Over-reliance on protein shakes in your diet could shorten your lifespan and negatively affect your mood, according to new research.
Protein powder shakes have long been loved by fitness fanatics and bodybuilders, and more and more people are turning to them to help them get the toned physique they want.
However, scientists at the University of Sydney's Charles Perkins Centre have produced an important new study showing that relying on protein shakes could have adverse consequences for your health in later life.
They found that mice who consumed double the normal amount of branched-chain amino acids (BCAAs) provided by shakes tended to overeat and gain weight, resulting in obesity and a shortened lifespan.
Study co-author Dr Samantha Solon-Biet, said that it is important to maintain a balance of the amino acids in your body.
"While diets high in protein and low in carbohydrates were shown to be beneficial for reproductive function, they had detrimental effects for health in mid-late life, and also led to a shortened lifespan," she explained. "What this new research has shown is that amino acid balance is important - it's best to vary sources of protein to ensure you're getting the best amino acid balance."
Her colleague Professor Stephen Simpson said that the problem was likely caused by ingesting BCAAs rather than tryptophan, an amino acid that plays an important role in helping the body produce the mood-enhancing chemical serotonin.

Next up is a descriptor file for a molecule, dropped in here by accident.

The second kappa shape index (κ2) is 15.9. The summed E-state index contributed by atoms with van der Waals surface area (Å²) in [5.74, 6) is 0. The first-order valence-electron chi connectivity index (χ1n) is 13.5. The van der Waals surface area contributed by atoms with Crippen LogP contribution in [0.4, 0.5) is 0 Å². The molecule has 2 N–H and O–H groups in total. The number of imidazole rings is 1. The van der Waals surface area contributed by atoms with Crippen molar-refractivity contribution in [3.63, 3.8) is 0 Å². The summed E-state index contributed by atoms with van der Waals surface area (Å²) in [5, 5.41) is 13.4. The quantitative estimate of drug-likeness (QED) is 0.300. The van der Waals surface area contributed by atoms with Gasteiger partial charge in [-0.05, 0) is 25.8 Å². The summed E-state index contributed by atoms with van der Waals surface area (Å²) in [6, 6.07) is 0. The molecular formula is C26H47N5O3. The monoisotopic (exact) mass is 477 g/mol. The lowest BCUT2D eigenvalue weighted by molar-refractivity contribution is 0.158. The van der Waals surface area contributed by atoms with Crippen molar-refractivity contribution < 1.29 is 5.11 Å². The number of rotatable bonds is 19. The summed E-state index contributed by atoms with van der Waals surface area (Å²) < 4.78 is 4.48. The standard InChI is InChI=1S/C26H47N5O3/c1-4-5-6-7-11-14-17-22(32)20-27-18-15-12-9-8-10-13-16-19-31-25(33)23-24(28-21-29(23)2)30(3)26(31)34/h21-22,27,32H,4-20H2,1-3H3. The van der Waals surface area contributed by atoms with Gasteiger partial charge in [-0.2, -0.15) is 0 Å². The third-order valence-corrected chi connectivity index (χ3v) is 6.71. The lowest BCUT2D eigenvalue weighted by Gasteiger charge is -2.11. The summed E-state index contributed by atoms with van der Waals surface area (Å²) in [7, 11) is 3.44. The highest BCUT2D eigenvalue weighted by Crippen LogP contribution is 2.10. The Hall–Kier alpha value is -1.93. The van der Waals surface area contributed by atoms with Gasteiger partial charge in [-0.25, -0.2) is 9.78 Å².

"Tryptophan is the sole precursor for the hormone serotonin, which is often called the 'happiness chemical' for its mood-enhancing effects and its role in promoting sleep. But serotonin does more than this, and therein lay the problem," he warned. "This then lowered serotonin levels in the brain, which in turn was a potent signal to increase appetite. The serotonin decrease caused by excess BCAA intake led to massive overeating in our mice, which became hugely obese and lived shorter lives."
The researchers suggest only using protein shakes sparingly and getting most of your protein from natural sources such as red meat, dairy, chicken, fish and eggs, or if you're vegetarian or vegan, beans, lentils, nuts and soy proteins. Seeds and nuts in particular are importan sources of tryptophan, meaning they may help stabilise or improve your moods.